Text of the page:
But in the U.S., protected land area is now about equal to protected ocean area. And that's even more important, because the area of ocean that belongs to the U.S. is the largest in the world. Every country owns what's called an Exclusive Economic Zone (EEZ) that extends 200 nautical miles from its coastlines. Because the U.S. owns Pacific Island chains and other areas with lots of coastline, our EEZ is larger than any other country. And that means the U.S. is responsible for protecting more ocean area.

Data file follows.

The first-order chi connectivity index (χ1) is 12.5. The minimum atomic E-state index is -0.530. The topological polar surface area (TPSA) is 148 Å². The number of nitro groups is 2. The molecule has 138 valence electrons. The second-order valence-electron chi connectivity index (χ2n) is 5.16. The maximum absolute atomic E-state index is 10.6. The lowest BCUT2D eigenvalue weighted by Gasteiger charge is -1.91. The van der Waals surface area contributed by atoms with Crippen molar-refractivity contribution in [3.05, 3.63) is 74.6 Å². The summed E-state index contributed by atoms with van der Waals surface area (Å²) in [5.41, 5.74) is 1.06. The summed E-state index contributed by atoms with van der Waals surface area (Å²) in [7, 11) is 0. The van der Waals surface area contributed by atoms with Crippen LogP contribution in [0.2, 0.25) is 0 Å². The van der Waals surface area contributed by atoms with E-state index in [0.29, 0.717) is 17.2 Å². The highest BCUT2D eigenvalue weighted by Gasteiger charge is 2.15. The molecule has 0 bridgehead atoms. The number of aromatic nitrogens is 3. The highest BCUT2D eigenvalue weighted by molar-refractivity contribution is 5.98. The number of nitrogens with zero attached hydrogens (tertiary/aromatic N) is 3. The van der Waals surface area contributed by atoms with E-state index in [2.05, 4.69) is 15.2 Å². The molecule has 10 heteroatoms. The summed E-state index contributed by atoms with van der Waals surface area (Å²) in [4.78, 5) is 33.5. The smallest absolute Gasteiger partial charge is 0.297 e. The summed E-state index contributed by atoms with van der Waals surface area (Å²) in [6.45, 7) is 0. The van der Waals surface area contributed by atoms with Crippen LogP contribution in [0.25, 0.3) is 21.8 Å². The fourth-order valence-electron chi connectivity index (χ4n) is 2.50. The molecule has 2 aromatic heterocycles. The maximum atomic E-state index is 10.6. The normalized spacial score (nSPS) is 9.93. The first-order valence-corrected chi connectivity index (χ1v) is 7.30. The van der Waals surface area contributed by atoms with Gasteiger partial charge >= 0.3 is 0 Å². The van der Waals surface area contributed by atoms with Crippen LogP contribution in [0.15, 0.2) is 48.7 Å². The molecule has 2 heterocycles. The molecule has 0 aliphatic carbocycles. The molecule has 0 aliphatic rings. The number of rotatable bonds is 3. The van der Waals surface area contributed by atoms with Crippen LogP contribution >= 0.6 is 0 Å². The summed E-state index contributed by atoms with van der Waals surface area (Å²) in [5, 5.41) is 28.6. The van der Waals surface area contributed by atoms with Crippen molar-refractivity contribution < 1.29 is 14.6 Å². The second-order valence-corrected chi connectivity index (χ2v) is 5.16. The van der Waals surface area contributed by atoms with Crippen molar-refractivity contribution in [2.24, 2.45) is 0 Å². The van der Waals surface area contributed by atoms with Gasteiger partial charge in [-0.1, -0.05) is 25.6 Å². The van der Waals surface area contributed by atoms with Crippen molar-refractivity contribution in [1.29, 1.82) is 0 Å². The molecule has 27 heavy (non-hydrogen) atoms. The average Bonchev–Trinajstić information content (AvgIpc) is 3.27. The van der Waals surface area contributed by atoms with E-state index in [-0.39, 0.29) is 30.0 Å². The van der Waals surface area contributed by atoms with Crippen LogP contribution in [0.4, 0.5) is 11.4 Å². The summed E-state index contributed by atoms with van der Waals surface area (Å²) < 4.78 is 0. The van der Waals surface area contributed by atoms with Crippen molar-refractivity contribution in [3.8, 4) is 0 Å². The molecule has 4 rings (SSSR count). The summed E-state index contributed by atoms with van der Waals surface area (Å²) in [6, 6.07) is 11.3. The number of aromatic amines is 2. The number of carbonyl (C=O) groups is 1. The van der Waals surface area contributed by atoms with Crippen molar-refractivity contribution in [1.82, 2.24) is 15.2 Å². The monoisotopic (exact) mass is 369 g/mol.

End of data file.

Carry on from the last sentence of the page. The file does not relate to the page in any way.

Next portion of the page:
"Prior to yesterday, 6 percent of the U.S. ocean was highly protected," Rand told The Dodo earlier this week. "With today's announcement, the number is up to 15 percent."
It's not perfect, but the move is certainly good news for threatened ocean species. The Pacific Remote Islands Marine National Monument is home to a wealth of species, like oceanic whitetip sharks, manta rays, green sea turtles, bull sharks, Pacific bluefin tuna and humpback whales. For these species, more protection is a good thing.